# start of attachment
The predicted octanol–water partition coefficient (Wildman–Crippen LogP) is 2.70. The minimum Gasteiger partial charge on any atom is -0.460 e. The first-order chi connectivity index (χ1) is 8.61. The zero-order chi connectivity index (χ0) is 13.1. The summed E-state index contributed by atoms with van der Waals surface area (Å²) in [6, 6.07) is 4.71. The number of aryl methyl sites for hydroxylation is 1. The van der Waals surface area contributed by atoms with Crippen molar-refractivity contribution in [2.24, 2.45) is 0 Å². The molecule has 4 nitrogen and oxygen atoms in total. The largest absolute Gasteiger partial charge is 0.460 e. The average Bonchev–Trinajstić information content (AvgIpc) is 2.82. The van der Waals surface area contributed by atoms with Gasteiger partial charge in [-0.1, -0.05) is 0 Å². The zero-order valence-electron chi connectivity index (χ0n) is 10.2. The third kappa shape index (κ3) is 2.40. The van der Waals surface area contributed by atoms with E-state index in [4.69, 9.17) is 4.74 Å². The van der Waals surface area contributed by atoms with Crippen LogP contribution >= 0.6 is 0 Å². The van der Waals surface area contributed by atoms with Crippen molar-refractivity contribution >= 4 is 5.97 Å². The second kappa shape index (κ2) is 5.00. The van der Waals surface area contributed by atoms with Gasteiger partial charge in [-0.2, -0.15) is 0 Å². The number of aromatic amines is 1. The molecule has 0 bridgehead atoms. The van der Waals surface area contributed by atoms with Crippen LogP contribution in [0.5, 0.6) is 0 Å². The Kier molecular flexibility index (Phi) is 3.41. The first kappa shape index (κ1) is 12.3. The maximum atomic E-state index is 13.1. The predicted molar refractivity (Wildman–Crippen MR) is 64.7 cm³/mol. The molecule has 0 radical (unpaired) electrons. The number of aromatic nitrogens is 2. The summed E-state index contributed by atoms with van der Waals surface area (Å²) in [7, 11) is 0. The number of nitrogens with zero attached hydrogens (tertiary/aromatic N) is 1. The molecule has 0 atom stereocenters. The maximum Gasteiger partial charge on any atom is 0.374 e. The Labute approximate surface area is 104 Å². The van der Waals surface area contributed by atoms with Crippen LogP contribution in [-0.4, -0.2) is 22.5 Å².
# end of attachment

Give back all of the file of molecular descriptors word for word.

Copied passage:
The predicted octanol–water partition coefficient (Wildman–Crippen LogP) is 2.70. The minimum Gasteiger partial charge on any atom is -0.460 e. The first-order chi connectivity index (χ1) is 8.61. The zero-order chi connectivity index (χ0) is 13.1. The summed E-state index contributed by atoms with van der Waals surface area (Å²) in [6, 6.07) is 4.71. The number of aryl methyl sites for hydroxylation is 1. The van der Waals surface area contributed by atoms with Crippen molar-refractivity contribution in [2.24, 2.45) is 0 Å². The molecule has 4 nitrogen and oxygen atoms in total. The largest absolute Gasteiger partial charge is 0.460 e. The average Bonchev–Trinajstić information content (AvgIpc) is 2.82. The van der Waals surface area contributed by atoms with Gasteiger partial charge in [-0.1, -0.05) is 0 Å². The zero-order valence-electron chi connectivity index (χ0n) is 10.2. The third kappa shape index (κ3) is 2.40. The van der Waals surface area contributed by atoms with E-state index in [4.69, 9.17) is 4.74 Å². The van der Waals surface area contributed by atoms with Crippen LogP contribution >= 0.6 is 0 Å². The van der Waals surface area contributed by atoms with Crippen molar-refractivity contribution >= 4 is 5.97 Å². The second kappa shape index (κ2) is 5.00. The van der Waals surface area contributed by atoms with Gasteiger partial charge in [-0.2, -0.15) is 0 Å². The number of aromatic amines is 1. The molecule has 0 bridgehead atoms. The van der Waals surface area contributed by atoms with Crippen LogP contribution in [0.5, 0.6) is 0 Å². The Kier molecular flexibility index (Phi) is 3.41. The first kappa shape index (κ1) is 12.3. The maximum atomic E-state index is 13.1. The predicted molar refractivity (Wildman–Crippen MR) is 64.7 cm³/mol. The molecule has 0 radical (unpaired) electrons. The number of aromatic nitrogens is 2. The summed E-state index contributed by atoms with van der Waals surface area (Å²) in [7, 11) is 0. The number of nitrogens with zero attached hydrogens (tertiary/aromatic N) is 1. The molecule has 0 atom stereocenters. The maximum Gasteiger partial charge on any atom is 0.374 e. The Labute approximate surface area is 104 Å². The van der Waals surface area contributed by atoms with Crippen LogP contribution in [-0.4, -0.2) is 22.5 Å².